GPS devices embedded inside smart footballs could impact score reviews in AFL, NRL and ARU

Herald Sun

Sporting codes across the nation could be revolutionised by a small GPS tracking device embedded inside “smart” footballs and have the potential to influence score reviews.

And the Melbourne-based company behind it, Catapult — the world’s largest providers of the GPS devices in sporting codes — suggest the footballs could be rolled out as early as next year.

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The AFL and NRL are considering introducing the battery-operated computer chip, which is the size of a 10-cent coin and has the capacity to influence score decisions and analytics.

Catapult’s business development manager and Hawthorn’s 1991 Norm Smith Medallist and premiership player Paul Dear said the device will track the ball’s speed, time held in possession by a player and help provide deeper analysis of the game.

“It can be adapted to be used in score review processes across all codes,’’ he said.

“The technology will allow us to track the ball and also track the ball in relation to players.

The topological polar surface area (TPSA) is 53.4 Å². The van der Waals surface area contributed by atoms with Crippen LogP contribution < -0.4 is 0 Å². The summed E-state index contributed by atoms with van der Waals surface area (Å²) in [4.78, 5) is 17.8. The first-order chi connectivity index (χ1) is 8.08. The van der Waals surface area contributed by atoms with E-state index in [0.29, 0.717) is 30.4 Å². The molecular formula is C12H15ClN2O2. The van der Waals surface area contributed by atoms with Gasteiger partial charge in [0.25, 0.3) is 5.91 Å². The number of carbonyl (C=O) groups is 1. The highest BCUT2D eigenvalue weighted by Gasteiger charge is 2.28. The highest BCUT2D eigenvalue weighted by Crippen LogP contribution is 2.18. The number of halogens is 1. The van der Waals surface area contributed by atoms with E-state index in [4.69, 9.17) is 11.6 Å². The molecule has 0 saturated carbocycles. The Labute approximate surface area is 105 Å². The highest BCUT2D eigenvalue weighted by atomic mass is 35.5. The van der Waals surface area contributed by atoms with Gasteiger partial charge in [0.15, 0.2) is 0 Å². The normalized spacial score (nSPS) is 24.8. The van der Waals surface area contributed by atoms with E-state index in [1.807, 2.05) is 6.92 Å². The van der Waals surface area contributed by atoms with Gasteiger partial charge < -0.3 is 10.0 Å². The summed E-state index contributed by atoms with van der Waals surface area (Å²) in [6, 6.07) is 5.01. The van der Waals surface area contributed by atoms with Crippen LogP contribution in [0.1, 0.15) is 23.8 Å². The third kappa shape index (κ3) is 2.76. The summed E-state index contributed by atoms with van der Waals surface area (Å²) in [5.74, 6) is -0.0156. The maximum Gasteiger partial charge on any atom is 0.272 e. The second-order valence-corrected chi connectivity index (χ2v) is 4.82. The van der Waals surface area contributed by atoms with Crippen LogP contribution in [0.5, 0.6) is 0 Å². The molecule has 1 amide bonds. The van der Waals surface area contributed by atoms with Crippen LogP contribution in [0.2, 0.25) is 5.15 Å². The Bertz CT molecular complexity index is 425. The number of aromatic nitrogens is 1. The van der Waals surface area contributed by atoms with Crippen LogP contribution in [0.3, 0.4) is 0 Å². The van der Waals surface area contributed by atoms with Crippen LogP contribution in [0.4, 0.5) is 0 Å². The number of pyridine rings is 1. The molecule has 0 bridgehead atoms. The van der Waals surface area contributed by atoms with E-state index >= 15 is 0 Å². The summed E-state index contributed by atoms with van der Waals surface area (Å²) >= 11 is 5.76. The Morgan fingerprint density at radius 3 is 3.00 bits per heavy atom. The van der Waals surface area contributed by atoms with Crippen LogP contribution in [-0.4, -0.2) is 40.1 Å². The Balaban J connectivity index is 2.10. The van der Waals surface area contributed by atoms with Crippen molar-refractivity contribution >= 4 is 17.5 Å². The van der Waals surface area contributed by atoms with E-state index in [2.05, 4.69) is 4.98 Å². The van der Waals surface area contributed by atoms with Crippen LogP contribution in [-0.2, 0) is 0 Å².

“It will give the spectators an inside of what is happening off the ball, there will be more detail of the game ... if we are producing that every second of the game it will give great insight.”

The company already manufactures and sells GPS devices worn by players in various codes including the AFL and also makes indoor stadium tracking systems for athletes and elite sports teams.

AFL spokesman Patrick Keane said the smart footballs would need to be trialled first before there was likelihood they would be used in home and away games.

“The AFL is keen to explore all new technology that can help coaching of our game and athlete performance, as well as enhance the broadcast of our matches to viewers,’’ he said.

“The objective from the AFL point of view first and foremost is that technology can assist team performance and player health and safety.’’

North Melbourne captain Andrew Swallow said using GPS devices in footballs could be a “good thing” for the game.

“It gives the coaching and the fitness staff a bit more of an idea of what it is going on and it could help improve performance,’’ he said.

An NRL spokesman said they were aware of the technology but had not yet decided to implement it into the code.

Catapult has more than 70 employees and will list for $66 million on the Australian Securities Exchange next Friday (Dec. 19).

It’s looking to raise $12 million from investors at 55 cents per share.

IG Markets research analyst Chris Weston said the company had great potential ahead of it’s listing on the ASX because of Australians’ obsession with sports.

“It’s different to banks, energy and mining stocks, Australians are into sports and sports technology and it’s got good revenue growth,’’ he said.

“The question is can that be sustained.”